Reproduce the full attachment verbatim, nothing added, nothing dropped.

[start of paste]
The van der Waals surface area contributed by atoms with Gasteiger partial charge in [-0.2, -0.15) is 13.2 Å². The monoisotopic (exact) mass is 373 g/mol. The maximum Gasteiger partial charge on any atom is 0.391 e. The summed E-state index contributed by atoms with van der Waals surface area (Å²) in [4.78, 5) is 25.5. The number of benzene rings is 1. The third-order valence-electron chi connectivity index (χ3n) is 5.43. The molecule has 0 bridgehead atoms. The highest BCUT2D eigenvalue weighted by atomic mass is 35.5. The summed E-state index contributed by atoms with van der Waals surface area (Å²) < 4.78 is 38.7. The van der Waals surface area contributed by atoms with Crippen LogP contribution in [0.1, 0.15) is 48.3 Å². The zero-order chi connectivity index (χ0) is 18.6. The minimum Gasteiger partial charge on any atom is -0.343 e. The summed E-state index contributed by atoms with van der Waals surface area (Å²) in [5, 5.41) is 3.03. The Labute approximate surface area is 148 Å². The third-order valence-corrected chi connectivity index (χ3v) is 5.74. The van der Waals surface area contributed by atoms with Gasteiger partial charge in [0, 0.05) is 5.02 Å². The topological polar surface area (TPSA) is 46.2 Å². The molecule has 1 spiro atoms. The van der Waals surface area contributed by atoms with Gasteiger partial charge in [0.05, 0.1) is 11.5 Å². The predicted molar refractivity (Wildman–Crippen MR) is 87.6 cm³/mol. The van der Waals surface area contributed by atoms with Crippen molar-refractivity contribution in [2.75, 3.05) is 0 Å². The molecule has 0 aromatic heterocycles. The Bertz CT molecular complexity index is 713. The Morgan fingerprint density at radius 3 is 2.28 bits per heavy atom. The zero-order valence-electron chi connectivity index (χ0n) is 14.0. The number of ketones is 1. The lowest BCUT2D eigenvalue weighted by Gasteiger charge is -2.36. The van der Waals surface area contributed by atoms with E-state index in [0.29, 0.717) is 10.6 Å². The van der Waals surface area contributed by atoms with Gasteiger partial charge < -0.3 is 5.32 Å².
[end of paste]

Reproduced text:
The van der Waals surface area contributed by atoms with Gasteiger partial charge in [-0.2, -0.15) is 13.2 Å². The monoisotopic (exact) mass is 373 g/mol. The maximum Gasteiger partial charge on any atom is 0.391 e. The summed E-state index contributed by atoms with van der Waals surface area (Å²) in [4.78, 5) is 25.5. The number of benzene rings is 1. The third-order valence-electron chi connectivity index (χ3n) is 5.43. The molecule has 0 bridgehead atoms. The highest BCUT2D eigenvalue weighted by atomic mass is 35.5. The summed E-state index contributed by atoms with van der Waals surface area (Å²) < 4.78 is 38.7. The van der Waals surface area contributed by atoms with Crippen LogP contribution in [0.1, 0.15) is 48.3 Å². The zero-order chi connectivity index (χ0) is 18.6. The minimum Gasteiger partial charge on any atom is -0.343 e. The summed E-state index contributed by atoms with van der Waals surface area (Å²) in [5, 5.41) is 3.03. The Labute approximate surface area is 148 Å². The third-order valence-corrected chi connectivity index (χ3v) is 5.74. The van der Waals surface area contributed by atoms with Gasteiger partial charge in [0, 0.05) is 5.02 Å². The topological polar surface area (TPSA) is 46.2 Å². The molecule has 1 spiro atoms. The van der Waals surface area contributed by atoms with Gasteiger partial charge in [0.05, 0.1) is 11.5 Å². The predicted molar refractivity (Wildman–Crippen MR) is 87.6 cm³/mol. The van der Waals surface area contributed by atoms with Crippen molar-refractivity contribution in [2.75, 3.05) is 0 Å². The molecule has 0 aromatic heterocycles. The Bertz CT molecular complexity index is 713. The Morgan fingerprint density at radius 3 is 2.28 bits per heavy atom. The zero-order valence-electron chi connectivity index (χ0n) is 14.0. The number of ketones is 1. The lowest BCUT2D eigenvalue weighted by Gasteiger charge is -2.36. The van der Waals surface area contributed by atoms with E-state index in [0.29, 0.717) is 10.6 Å². The van der Waals surface area contributed by atoms with Gasteiger partial charge < -0.3 is 5.32 Å².